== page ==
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Settled discrimination case? Be prepared to show you’re complying with terms

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in Employment Law,Human Resources

The EEOC and state agencies typically require organizations that settle discrimination claims to find ways of stopping further problems. Courts usually do the same when they accept a settlement, especially if the case involves more than one employee.

If you’ve agreed to settle a discrimination claim, here are some steps that prove you’re serious about maintaining a discrimination-free workplace. Taking these steps can short-circuit efforts to hold you in contempt of court for not doing enough to prevent further problems.

  • Develop a brochure or poster explaining employee rights and where to go with discrimination-related questions or problems.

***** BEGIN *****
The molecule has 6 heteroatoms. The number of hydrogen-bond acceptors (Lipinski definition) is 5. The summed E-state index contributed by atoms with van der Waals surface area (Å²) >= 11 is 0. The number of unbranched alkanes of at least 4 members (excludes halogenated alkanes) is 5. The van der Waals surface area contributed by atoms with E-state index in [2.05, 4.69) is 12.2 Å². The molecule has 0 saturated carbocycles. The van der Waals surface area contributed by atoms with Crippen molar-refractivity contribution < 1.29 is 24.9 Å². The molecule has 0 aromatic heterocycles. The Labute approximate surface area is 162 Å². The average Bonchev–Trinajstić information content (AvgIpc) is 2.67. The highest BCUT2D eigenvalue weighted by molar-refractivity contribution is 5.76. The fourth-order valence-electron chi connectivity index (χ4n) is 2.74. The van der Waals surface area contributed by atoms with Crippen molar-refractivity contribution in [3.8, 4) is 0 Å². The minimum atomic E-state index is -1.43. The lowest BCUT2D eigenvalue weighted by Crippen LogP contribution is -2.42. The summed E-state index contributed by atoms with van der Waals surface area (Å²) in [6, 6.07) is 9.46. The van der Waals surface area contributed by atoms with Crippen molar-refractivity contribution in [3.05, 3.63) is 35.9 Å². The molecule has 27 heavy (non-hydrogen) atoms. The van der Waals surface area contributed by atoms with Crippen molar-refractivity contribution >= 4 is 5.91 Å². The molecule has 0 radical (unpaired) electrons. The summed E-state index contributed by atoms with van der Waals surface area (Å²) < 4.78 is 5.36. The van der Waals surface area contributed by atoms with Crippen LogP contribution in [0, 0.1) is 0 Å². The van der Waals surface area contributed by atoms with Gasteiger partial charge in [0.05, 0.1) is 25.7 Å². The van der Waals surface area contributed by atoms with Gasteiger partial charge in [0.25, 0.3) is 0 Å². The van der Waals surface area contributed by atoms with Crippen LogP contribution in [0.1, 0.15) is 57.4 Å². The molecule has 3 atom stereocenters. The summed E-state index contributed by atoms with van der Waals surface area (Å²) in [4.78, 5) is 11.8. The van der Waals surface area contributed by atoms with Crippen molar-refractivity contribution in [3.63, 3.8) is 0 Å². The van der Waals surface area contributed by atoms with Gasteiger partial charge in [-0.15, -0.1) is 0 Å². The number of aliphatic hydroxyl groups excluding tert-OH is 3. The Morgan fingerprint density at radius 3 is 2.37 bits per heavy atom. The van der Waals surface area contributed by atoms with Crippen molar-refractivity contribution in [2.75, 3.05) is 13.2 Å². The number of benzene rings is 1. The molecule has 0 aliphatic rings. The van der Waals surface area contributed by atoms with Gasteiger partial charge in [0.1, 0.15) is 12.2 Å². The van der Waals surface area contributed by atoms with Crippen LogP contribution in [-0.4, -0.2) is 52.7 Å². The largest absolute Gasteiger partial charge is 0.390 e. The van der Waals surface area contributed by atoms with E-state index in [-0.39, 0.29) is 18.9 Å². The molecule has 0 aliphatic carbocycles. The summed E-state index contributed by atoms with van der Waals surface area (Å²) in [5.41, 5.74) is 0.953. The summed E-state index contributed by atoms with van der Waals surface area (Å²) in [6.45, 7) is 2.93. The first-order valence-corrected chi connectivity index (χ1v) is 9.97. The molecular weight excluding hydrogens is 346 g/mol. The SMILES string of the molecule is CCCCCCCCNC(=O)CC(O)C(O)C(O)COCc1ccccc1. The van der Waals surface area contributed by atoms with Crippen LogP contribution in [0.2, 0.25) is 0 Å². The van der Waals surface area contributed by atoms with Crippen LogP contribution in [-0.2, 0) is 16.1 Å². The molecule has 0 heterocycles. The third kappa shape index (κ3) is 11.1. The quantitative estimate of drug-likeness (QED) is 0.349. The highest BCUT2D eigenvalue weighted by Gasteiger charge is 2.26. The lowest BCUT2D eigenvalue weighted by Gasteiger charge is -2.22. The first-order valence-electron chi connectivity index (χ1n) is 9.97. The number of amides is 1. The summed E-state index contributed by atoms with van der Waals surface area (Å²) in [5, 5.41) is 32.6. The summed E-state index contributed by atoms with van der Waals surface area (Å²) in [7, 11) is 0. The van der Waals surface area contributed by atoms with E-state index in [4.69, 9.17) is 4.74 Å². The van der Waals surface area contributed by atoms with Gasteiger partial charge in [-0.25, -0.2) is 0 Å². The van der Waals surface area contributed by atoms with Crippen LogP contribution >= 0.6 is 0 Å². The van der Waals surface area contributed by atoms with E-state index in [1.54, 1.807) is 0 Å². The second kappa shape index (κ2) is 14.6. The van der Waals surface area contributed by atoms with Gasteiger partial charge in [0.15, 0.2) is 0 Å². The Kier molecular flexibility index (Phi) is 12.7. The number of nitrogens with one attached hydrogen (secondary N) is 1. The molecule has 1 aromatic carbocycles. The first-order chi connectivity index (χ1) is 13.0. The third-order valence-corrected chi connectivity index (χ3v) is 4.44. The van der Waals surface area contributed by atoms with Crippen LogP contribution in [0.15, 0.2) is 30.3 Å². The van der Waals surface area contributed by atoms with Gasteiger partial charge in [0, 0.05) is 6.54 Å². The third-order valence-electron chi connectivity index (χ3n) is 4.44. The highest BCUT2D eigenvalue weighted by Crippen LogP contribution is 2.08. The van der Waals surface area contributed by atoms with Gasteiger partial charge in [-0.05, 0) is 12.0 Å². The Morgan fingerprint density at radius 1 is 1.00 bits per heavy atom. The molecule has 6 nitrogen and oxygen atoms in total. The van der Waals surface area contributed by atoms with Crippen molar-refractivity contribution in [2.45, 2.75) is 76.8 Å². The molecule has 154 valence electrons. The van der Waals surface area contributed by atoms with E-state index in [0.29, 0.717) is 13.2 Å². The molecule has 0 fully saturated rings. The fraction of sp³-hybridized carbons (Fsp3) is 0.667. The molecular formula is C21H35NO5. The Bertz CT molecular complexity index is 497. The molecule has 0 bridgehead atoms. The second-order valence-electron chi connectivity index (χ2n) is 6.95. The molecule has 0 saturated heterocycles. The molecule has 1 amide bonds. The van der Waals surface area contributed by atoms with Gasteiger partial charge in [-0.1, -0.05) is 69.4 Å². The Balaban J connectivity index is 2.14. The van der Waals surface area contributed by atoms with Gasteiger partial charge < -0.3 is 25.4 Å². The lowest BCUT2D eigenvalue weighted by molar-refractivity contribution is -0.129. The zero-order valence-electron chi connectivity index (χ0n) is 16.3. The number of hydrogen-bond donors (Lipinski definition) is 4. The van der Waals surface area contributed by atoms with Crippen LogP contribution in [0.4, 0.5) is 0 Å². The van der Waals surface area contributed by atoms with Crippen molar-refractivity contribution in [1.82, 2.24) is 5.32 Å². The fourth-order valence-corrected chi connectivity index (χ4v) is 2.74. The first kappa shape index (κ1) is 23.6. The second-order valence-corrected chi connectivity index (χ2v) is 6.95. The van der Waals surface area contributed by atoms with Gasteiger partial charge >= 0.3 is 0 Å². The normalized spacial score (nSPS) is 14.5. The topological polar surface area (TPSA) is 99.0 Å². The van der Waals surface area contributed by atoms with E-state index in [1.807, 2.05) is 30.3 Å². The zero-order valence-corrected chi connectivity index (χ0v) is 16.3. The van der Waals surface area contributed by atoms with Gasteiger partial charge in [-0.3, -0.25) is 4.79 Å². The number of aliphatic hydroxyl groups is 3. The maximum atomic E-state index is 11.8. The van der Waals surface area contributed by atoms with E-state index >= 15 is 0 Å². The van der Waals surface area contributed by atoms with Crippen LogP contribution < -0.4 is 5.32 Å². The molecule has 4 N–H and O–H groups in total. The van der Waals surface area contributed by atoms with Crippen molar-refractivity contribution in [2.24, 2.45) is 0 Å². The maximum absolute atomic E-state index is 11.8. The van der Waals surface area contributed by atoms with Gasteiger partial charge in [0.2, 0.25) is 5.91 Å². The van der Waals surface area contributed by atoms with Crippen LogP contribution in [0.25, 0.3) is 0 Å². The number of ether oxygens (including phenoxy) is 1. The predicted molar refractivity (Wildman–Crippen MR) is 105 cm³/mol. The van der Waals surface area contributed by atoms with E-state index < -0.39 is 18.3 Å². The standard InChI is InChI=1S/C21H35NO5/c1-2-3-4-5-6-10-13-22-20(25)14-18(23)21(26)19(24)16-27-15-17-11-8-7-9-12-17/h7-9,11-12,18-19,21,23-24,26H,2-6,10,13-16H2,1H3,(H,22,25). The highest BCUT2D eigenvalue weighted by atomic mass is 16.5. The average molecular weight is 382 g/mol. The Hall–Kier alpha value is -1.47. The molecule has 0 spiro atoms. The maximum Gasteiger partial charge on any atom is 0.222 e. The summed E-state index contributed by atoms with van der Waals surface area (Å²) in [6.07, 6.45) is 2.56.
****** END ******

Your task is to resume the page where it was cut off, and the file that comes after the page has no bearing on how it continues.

• Produce internal statistics showing that you treat all employees fairly.
  • Place someone in charge of making sure the changes work.

Recent case: A group of Latino police officers sued New York City, alleging the police department had not done enough to remedy discrimination under an earlier settlement.

The officers claimed they were unfairly disciplined and that nothing had changed.

The city explained all the efforts it had undertaken to make changes. It provided internal statistics on discipline, which showed distinctions based on race. The court said the city was doing what the settlement required it to do and could not be held in contempt. (Latino Officers, et al., v. City of NY, et al., No. 07-5293, 2nd Cir., 2009)

Final note:
Don’t be shy about letting the agency or court know what you have been doing. Even if they don’t ask, show them how things have changed.

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